Two former traders were sentenced to prison today following fraud convictions for rigging the Euribor benchmark.
Former Barclays trader Philippe Moryoussef, 50, was sentenced to eight years after he was convicted in his absence last week of conspiracy to defraud.
Moryoussef left the country before the trial started and is now in France.
Star former Deutsche Bank trader Christian Bittar, 46, pleaded guilty to the same charge before the trial began and was sentenced today to five years and four months in prison.
Earlier the Serious Fraud Office (SFO) asked a court for a retrial of three traders also accused of rigging the Euribor benchmark after a previous jury was unable to come to a verdict.
The jury in the trial of three former Barclays traders Carlo Palombo, Colin Bermingham and Sisse Bohart was discharged last week after being unable to reach a verdict.
The retrial is scheduled to begin on 14 January 2019 at Southwark Crown Court.
Palombo's lawyer, John Hartley of Hodge Jones & Allen said: “We are naturally disappointed that the Serious Fraud Office have sought a retrial in this case and that our client will have this matter hanging over him and his family for another year. However, we are confident that a retrial will finally provide the justice Mr Palombo he deserves and he remains confident that he will be acquitted.”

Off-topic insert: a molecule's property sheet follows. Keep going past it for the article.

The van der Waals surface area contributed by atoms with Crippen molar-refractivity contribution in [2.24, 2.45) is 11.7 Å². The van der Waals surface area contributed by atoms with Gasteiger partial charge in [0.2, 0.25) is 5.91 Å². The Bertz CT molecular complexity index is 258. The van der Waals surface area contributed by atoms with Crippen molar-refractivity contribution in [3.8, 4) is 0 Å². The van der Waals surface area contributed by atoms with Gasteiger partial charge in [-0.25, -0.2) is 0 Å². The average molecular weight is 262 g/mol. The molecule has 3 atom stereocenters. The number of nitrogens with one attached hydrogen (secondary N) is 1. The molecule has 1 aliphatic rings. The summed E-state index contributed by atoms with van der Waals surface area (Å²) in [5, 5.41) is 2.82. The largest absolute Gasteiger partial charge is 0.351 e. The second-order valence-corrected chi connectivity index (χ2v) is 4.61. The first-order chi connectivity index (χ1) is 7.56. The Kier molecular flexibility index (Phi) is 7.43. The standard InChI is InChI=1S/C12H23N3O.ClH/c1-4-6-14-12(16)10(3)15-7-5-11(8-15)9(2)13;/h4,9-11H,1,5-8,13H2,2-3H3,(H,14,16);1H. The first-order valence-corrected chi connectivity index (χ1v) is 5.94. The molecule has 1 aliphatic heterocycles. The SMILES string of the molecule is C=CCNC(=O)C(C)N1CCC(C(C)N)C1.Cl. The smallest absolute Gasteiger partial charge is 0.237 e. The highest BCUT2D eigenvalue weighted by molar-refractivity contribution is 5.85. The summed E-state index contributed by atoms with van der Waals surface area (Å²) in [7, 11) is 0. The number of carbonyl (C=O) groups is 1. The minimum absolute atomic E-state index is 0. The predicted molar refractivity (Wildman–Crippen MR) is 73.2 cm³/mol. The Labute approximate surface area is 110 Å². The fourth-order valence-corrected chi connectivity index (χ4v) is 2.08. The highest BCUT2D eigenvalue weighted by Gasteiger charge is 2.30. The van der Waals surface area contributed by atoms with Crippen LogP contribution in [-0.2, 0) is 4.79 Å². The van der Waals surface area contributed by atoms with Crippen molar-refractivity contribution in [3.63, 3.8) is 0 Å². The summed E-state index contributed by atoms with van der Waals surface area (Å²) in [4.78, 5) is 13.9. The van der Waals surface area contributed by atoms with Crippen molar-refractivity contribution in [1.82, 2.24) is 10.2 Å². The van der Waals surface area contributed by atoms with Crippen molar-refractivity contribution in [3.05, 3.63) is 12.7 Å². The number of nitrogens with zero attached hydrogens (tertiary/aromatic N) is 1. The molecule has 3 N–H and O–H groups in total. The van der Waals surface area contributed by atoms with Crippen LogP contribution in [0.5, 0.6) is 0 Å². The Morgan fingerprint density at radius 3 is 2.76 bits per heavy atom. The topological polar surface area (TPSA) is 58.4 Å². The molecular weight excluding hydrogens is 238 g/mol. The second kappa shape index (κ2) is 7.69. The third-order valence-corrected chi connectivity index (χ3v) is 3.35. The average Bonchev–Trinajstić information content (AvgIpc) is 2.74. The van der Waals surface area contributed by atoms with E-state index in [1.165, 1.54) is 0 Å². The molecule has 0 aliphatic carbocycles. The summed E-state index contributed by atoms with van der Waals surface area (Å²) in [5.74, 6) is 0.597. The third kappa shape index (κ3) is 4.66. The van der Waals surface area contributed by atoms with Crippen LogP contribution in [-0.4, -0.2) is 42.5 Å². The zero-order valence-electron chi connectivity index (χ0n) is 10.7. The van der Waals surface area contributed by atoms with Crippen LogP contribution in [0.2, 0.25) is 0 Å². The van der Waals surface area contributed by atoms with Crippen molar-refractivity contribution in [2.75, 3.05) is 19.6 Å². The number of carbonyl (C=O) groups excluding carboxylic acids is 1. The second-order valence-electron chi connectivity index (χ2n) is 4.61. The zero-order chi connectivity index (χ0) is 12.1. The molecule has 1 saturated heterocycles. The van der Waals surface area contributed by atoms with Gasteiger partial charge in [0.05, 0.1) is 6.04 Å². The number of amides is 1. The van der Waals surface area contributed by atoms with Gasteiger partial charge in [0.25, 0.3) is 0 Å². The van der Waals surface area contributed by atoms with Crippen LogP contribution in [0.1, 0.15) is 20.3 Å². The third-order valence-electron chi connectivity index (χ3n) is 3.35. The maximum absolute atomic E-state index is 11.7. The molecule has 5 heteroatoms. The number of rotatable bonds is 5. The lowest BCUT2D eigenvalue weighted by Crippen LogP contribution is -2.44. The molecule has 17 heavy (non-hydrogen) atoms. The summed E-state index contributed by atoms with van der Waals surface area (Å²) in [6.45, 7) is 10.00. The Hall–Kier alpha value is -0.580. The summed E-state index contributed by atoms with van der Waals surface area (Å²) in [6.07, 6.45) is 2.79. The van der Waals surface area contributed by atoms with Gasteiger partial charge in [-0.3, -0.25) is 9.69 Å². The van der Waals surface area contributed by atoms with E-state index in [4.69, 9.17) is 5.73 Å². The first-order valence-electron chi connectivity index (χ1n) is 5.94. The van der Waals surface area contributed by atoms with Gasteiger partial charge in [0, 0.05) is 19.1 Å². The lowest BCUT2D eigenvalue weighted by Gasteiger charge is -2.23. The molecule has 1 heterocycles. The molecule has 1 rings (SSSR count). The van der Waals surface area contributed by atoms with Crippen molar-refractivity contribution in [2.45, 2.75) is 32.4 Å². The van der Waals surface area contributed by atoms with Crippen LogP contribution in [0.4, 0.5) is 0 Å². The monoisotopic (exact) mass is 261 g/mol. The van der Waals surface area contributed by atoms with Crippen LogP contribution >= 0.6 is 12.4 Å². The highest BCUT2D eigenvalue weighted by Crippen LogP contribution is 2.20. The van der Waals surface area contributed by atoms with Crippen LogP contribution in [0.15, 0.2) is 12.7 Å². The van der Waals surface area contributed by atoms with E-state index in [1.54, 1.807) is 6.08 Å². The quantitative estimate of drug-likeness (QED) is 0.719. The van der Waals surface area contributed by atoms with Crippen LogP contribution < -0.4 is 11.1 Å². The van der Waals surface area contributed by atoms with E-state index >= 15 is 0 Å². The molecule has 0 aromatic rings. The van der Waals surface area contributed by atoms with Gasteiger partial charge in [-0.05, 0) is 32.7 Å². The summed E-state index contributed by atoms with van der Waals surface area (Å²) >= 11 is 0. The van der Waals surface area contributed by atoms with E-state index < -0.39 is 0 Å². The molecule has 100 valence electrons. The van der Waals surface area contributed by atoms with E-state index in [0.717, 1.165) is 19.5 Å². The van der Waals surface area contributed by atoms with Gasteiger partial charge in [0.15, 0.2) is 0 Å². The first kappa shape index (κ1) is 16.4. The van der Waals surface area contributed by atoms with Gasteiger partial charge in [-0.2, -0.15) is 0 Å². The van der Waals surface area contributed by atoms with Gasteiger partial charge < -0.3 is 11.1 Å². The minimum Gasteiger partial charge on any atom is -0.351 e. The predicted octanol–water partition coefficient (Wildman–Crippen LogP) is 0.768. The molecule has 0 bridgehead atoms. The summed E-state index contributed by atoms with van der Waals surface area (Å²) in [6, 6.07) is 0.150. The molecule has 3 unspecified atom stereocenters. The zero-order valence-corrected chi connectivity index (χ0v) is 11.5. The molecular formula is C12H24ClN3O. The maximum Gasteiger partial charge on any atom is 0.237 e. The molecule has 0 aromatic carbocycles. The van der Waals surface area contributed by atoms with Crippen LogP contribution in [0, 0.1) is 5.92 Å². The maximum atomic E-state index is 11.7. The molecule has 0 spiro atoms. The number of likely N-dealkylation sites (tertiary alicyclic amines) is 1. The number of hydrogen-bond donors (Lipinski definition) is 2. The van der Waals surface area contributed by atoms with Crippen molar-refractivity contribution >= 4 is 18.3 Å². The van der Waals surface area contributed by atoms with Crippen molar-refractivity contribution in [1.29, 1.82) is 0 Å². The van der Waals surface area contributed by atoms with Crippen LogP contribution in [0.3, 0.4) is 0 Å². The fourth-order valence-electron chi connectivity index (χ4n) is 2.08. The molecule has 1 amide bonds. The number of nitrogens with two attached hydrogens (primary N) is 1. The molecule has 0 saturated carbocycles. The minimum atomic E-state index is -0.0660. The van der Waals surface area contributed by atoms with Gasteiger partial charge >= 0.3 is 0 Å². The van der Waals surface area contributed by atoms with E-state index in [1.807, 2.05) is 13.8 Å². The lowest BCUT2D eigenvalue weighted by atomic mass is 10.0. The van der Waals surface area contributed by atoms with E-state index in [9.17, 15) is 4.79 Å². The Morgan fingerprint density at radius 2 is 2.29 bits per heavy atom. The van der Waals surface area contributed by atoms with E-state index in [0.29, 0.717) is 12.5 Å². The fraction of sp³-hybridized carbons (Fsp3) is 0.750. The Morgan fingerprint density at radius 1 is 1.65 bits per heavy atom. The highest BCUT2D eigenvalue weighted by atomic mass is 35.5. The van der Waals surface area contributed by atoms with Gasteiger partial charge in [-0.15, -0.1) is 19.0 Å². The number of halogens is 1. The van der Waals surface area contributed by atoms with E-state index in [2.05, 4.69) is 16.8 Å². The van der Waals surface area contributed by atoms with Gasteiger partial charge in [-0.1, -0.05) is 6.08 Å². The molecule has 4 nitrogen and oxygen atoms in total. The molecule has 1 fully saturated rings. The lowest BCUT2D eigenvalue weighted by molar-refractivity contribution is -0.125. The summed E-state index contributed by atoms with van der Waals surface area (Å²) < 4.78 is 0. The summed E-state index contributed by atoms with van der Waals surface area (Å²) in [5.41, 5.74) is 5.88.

Bermingham's lawyer Rachel Adamson, head of crime at Slater and Gordon, said: “We have already been through one very lengthy trial, at the end of which the SFO failed to convince a jury that Mr Bermingham was guilty of any crime whatsoever. It’s very disappointing they’ve have now chosen to attempt the process all over again at considerable expense to the taxpayer.”
Bohart's lawyer John Milner of IBB Solicitors said: "On behalf of Sisse Bohart we are disappointed by the SFO decision to proceed to a second trial. We made detailed written submissions that in her case it would not be in the public interest to try her again. Sadly those submissions have been ignored and she will now be tried again in January 2019, more than 10 years after she left the bank and the UK."
The SFO opened its investigation into allegations of Euribor - Euro Interbank Offered Rate - rigging in June 2012, when it undertook similar probes in allegations of fixing around the UK's benchmark, Libor.
The SFO originally planned to charge 11 Deutsche Bank, Barclays and Societe Generale traders in the Euribor case. However, five men from Germany and France did not attend a London court hearing to be formally charged in 2016 and they have not been subsequently extradited.